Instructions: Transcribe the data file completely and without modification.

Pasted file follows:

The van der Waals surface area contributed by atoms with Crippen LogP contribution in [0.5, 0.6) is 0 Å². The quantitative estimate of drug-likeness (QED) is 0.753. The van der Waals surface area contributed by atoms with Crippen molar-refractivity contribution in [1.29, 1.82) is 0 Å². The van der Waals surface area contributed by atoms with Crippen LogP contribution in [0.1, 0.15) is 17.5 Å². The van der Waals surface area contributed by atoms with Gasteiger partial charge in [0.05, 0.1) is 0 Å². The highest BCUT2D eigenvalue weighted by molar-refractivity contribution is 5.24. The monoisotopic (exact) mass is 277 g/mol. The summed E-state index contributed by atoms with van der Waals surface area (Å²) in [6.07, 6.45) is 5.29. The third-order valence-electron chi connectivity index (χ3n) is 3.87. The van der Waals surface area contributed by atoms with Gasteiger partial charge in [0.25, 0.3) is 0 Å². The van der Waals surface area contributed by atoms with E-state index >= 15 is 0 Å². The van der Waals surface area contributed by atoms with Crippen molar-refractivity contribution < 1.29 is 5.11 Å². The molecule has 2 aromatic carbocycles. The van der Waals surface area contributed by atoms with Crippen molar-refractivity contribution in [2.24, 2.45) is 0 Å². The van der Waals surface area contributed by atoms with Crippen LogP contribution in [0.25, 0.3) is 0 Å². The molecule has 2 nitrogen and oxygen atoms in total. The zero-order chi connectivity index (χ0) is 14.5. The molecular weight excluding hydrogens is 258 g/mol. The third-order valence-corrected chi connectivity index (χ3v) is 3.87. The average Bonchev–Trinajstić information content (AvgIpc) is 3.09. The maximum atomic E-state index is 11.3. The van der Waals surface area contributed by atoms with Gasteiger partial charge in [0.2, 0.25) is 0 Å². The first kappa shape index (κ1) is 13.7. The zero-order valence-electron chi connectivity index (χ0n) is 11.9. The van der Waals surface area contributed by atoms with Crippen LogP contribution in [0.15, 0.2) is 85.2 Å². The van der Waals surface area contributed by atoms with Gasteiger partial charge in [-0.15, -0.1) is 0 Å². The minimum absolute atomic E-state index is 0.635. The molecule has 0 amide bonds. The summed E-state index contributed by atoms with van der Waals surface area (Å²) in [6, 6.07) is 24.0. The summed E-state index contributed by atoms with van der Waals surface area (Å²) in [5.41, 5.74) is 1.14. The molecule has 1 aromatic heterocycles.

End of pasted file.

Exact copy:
The van der Waals surface area contributed by atoms with Crippen LogP contribution in [0.5, 0.6) is 0 Å². The quantitative estimate of drug-likeness (QED) is 0.753. The van der Waals surface area contributed by atoms with Crippen molar-refractivity contribution in [1.29, 1.82) is 0 Å². The van der Waals surface area contributed by atoms with Crippen LogP contribution in [0.1, 0.15) is 17.5 Å². The van der Waals surface area contributed by atoms with Gasteiger partial charge in [0.05, 0.1) is 0 Å². The highest BCUT2D eigenvalue weighted by molar-refractivity contribution is 5.24. The monoisotopic (exact) mass is 277 g/mol. The summed E-state index contributed by atoms with van der Waals surface area (Å²) in [6.07, 6.45) is 5.29. The third-order valence-electron chi connectivity index (χ3n) is 3.87. The van der Waals surface area contributed by atoms with Gasteiger partial charge in [0.25, 0.3) is 0 Å². The van der Waals surface area contributed by atoms with E-state index >= 15 is 0 Å². The van der Waals surface area contributed by atoms with Crippen molar-refractivity contribution < 1.29 is 5.11 Å². The molecule has 2 aromatic carbocycles. The van der Waals surface area contributed by atoms with Crippen molar-refractivity contribution in [2.24, 2.45) is 0 Å². The van der Waals surface area contributed by atoms with Crippen LogP contribution in [0.25, 0.3) is 0 Å². The molecule has 2 nitrogen and oxygen atoms in total. The zero-order chi connectivity index (χ0) is 14.5. The molecular weight excluding hydrogens is 258 g/mol. The third-order valence-corrected chi connectivity index (χ3v) is 3.87. The average Bonchev–Trinajstić information content (AvgIpc) is 3.09. The maximum atomic E-state index is 11.3. The van der Waals surface area contributed by atoms with Gasteiger partial charge in [0.2, 0.25) is 0 Å². The first kappa shape index (κ1) is 13.7. The zero-order valence-electron chi connectivity index (χ0n) is 11.9. The van der Waals surface area contributed by atoms with Crippen LogP contribution in [0.15, 0.2) is 85.2 Å². The van der Waals surface area contributed by atoms with Gasteiger partial charge in [-0.15, -0.1) is 0 Å². The minimum absolute atomic E-state index is 0.635. The molecule has 0 amide bonds. The summed E-state index contributed by atoms with van der Waals surface area (Å²) in [6, 6.07) is 24.0. The summed E-state index contributed by atoms with van der Waals surface area (Å²) in [5.41, 5.74) is 1.14. The molecule has 1 aromatic heterocycles.